Subsequent investigations carried out by American intelligence discovered that Osama had contacted these scientists for assistance in making a small nuclear device. On February 12, 2004, Dr. Khan appeared on Pakistan’s state run Television after holding a lengthy meeting with General Musharraf and confessed to having been ‘solely responsible’ for operating an international black market in nuclear-weapons’ materials. The next day, on television again, Musharraf, who claimed to be shocked by Khan’s misdeeds, nonetheless pardoned him, citing his service to Pakistan (he called Khan ‘my hero’).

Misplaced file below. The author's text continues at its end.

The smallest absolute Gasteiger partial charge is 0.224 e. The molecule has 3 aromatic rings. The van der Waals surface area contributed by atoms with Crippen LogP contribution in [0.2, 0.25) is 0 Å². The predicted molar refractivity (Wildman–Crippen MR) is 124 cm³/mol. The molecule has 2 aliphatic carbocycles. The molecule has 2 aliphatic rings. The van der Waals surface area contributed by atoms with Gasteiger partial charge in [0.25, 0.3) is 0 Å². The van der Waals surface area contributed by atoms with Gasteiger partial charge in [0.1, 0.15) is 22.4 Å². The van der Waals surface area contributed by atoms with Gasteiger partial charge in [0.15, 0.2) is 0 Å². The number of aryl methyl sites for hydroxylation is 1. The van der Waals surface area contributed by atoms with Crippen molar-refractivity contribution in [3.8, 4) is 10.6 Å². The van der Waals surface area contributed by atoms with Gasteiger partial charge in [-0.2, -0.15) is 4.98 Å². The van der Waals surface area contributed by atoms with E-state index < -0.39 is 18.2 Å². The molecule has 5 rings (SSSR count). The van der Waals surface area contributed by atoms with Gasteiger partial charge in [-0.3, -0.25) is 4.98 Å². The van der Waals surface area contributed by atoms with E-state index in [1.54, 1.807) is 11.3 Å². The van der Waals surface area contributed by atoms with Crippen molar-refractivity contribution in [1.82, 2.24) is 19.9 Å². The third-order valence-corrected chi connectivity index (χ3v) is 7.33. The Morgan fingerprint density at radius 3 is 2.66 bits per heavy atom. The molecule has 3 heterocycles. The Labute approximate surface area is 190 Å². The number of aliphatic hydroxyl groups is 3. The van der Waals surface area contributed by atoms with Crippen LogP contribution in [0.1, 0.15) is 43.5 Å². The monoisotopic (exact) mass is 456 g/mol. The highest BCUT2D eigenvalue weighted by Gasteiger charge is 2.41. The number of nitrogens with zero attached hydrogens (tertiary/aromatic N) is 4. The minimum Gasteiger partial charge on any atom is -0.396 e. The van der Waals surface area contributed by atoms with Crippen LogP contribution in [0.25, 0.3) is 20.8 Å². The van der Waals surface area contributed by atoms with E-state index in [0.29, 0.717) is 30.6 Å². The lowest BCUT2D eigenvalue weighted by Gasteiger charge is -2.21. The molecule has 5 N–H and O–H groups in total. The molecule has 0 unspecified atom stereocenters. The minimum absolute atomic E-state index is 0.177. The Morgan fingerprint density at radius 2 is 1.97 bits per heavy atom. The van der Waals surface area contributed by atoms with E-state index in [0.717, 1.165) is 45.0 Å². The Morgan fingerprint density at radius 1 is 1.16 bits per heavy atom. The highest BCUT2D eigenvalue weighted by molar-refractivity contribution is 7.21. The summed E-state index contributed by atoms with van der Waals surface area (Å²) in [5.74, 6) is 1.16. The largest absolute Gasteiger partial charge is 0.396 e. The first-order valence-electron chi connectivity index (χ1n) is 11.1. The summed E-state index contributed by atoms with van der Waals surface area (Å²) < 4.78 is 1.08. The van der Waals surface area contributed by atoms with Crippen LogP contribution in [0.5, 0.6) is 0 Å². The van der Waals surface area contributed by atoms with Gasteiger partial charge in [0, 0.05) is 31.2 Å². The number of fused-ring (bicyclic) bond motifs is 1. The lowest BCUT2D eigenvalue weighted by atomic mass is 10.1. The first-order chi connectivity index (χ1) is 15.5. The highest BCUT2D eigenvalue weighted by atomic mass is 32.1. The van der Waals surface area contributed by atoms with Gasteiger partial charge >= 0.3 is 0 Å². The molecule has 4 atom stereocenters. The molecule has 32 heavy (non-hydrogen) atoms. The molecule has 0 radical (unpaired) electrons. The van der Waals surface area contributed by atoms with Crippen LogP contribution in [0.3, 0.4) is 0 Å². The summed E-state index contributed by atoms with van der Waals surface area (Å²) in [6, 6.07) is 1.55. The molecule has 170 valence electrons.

For two decades, the western media and their intelligence agencies have linked Dr. Khan and the Pakistani Inter Services Intelligence (ISI), to nuclear-technology transfers, and it was hard to credit the idea that the successive governments Dr. Khan served had been oblivious of these activities. In the post-9/11 period, analysts continue to express fears about the possibility of extremist Islamic groups like al-Qaeda gaining access to Pakistan’s nuclear weapons or fissile or radioactive materials. Secret deals with Saudi Arabia can only aggravate such risks and concerns.